A study led by East-West Center researchers and funded by the National Science Foundation has confirmed suspicions that “peri-urban” areas at the outer fringes of cities are particular hot spots for the emergence of animal-to-human infectious diseases.
The study led by EWC researchers Sumeet Saksena and Jefferson Fox and published in the open-access journal PLOS ONE, focused on outbreaks of the highly pathogenic avian influenza, or HPAI, strain H5N1 in Vietnam between 2003 and 2005, which resulted in 45 million bird deaths and 106 confirmed human cases with 52 deaths. Their research concluded that the outbreaks in large part sprang from converging environmental and social risk factors brought on by development in these rural-urban transition zones (peri-urban areas), confirming what is known as the “convergence model” of animal-human disease emergence.
“Our research model for the first time presents data-based evidence for the common-sense notion that the process of urbanization combines risk factors to produce peri-urban landscapes with significantly higher potential for infectious disease emergence,” said lead researcher Saksena.
The study notes that these areas have higher densities of domestic chickens, ducks and geese living alongside dense human populations, creating ideal conditions for HPAI transmission. Previous research suggested that disease outbreaks can be associated with environmental changes as societies evolve, but this is the first study of its kind to examine land-use diversity as a risk factor for H5N1. “Land-use diversity serves as a proxy measure for mixing of virus host species,” said project Principal Investigator Fox.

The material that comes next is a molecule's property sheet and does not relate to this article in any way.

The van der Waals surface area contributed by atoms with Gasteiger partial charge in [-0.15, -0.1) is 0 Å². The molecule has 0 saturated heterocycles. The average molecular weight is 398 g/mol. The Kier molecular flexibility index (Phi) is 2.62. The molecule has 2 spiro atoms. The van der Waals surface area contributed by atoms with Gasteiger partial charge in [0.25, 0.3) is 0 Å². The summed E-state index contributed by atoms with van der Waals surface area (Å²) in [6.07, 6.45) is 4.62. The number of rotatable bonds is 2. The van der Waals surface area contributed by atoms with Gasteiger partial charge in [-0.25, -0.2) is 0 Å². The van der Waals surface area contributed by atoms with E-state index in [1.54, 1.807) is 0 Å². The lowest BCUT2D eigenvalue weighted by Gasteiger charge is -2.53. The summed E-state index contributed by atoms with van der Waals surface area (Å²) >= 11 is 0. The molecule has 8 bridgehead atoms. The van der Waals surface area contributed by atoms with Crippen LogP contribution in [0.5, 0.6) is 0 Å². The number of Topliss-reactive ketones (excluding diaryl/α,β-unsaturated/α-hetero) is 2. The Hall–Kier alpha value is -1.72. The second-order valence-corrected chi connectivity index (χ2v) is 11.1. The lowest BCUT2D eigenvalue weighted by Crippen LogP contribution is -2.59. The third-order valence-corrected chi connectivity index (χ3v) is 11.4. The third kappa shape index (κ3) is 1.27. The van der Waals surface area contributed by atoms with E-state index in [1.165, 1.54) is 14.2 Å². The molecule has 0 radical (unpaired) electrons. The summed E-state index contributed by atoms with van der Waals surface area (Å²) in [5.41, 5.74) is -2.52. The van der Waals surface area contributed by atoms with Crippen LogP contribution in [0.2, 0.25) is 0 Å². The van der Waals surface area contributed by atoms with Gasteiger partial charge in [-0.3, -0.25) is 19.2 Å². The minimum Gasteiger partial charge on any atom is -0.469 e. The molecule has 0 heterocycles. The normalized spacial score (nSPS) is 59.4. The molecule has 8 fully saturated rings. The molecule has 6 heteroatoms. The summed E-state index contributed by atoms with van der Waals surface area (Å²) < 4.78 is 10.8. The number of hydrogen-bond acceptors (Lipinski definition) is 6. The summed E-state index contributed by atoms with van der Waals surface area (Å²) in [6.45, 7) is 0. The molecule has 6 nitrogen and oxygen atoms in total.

Since 2003, the virus has killed millions of poultry birds in countries throughout Asia, Europe and Africa, and 402 humans have died from it in 16 countries, according to World Health Organization data as of January 2015. Just this year in the Midwestern United States, 48.8 million poultry were affected across 21 states with a strain of HPAI – although it is important to note that this strain is not a threat for spread to humans. The biggest known outbreak of bird flu in U.S. history, the epidemic has hit flocks in Iowa and Minnesota the hardest, where producers are scrambling to implement bio-security measures.
Researchers said the East-West Center study implies the need to go beyond facility-level bio-security measures. Planners need to develop and implement landscape-level bio-security measures to improve emerging infectious disease prevention and control, they said, by combining geographic monitoring of risk factors along with pathogen surveillance programs.